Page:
Conclusion Top

The identification of familial lip pits is crucial for genetic counseling and all parents with VWS should be cautioned that there is a 50% risk of having a child with a cleft lip and/or cleft palate.

Declaration of patient consent

The authors certify that they have obtained all appropriate patient consent forms. In the form the patient(s) has/have given his/her/their consent for his/her/their images and other clinical information to be reported in the journal. The patients understand that their names and initials will not be published and due efforts will be made to conceal their identity, but anonymity cannot be guaranteed.

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Conflicts of interest

There are no conflicts of interest.

  References Top

Sudhakara Reddy R, Ramesh T, Vijayalaxmi N, Lavanya Reddy R, Swapna LA, Rajesh Singh T. Van der Woude syndrome – A syndromic form of orofacial clefting. J Clin Exp Dent 2012;4:125-8.  Back to cited text no. 1
Rizos M, Spyropoulos MN. Van der Woude Syndrome: A review. Cardinal signs, epidemiology, associated features, differential diagnosis, expressivity, genetic counseling, and treatment. Eur J Orthod 2004;26:17-24.  Back to cited text no. 2
Ibrahim A, Ajike S. Congenital symmetrical lower lip pits: Van der Woude syndrome. Oman Med J 2015;30:1-4.  Back to cited text no. 3
Htun SY, Butow KW, Engelbrecht H, Honey E. Interlink of two syndromes – Demarquay-Van DER woude and popliteal pterygium in one family group. J Int Med Dent Sci 2016;4:1-4.  Back to cited text no. 4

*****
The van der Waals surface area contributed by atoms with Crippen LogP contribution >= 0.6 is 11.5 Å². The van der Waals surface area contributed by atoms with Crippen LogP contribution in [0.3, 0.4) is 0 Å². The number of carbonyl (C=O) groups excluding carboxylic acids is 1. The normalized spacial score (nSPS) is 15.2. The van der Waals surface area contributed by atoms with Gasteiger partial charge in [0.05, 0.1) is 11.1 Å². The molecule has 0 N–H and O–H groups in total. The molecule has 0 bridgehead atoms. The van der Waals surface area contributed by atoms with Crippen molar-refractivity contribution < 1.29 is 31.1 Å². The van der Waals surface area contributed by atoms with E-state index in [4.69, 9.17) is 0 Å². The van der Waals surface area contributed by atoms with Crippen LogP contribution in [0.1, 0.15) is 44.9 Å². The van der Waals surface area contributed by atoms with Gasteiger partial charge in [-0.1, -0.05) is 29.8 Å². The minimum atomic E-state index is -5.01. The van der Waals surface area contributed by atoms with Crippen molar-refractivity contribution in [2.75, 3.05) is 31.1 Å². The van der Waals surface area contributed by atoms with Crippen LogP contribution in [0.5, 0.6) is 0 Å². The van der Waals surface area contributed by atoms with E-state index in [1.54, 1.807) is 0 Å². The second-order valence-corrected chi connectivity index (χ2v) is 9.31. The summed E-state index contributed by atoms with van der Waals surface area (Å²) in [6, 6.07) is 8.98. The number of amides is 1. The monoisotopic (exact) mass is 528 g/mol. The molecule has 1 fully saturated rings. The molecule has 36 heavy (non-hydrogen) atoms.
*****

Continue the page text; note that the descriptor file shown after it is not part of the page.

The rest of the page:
King NM, Cheong CH, Sanares AM. Van der Woude syndrome: A report of two cases. J Clin Pediatr Dent 2004;28:267-71.  Back to cited text no. 5
Schinzel A, Kläusler M. The Van der Woude syndrome (dominantly inherited lip pits and clefts). J Med Genet 1986;23:291-4.  Back to cited text no. 6
Shprintzen RJ, Goldberg RB, Sidoti EJ. The penetrance and variable expression of the Van der Woude syndrome: Implications for genetic counseling. Cleft Palate J 1980;17:52-7.  Back to cited text no. 7
Nagore E, Sánchez-Motilla JM, Febrer MI, Serrano G, Bonillo J, Aliaga A. Congenital lower lip pits (Van der Woude syndrome): presentation of 10 cases. Pediatr Dermatol 1998;15:443-5.  Back to cited text no. 8
Balasubramani S, Sankaran S, Madhavan A, Jayaraman S. A rare non-syndromic presentation of bilateral doughnut-shaped lip pits in an Indian child. Indian J Dent Res 2016;27:223-5.  Back to cited text no. 9
[PUBMED]  [Full text]  
Chen CH, Liao HT, Shyu VB, Chen PK. Inverted-T lip reduction for lower lip repair in Van der Woude syndrome: A review and comparison of aesthetic results. Int J Oral Maxillofac Surg 2013;42:198-203.  Back to cited text no. 10


  [Figure 1], [Figure 2], [Figure 3], [Figure 4], [Figure 5]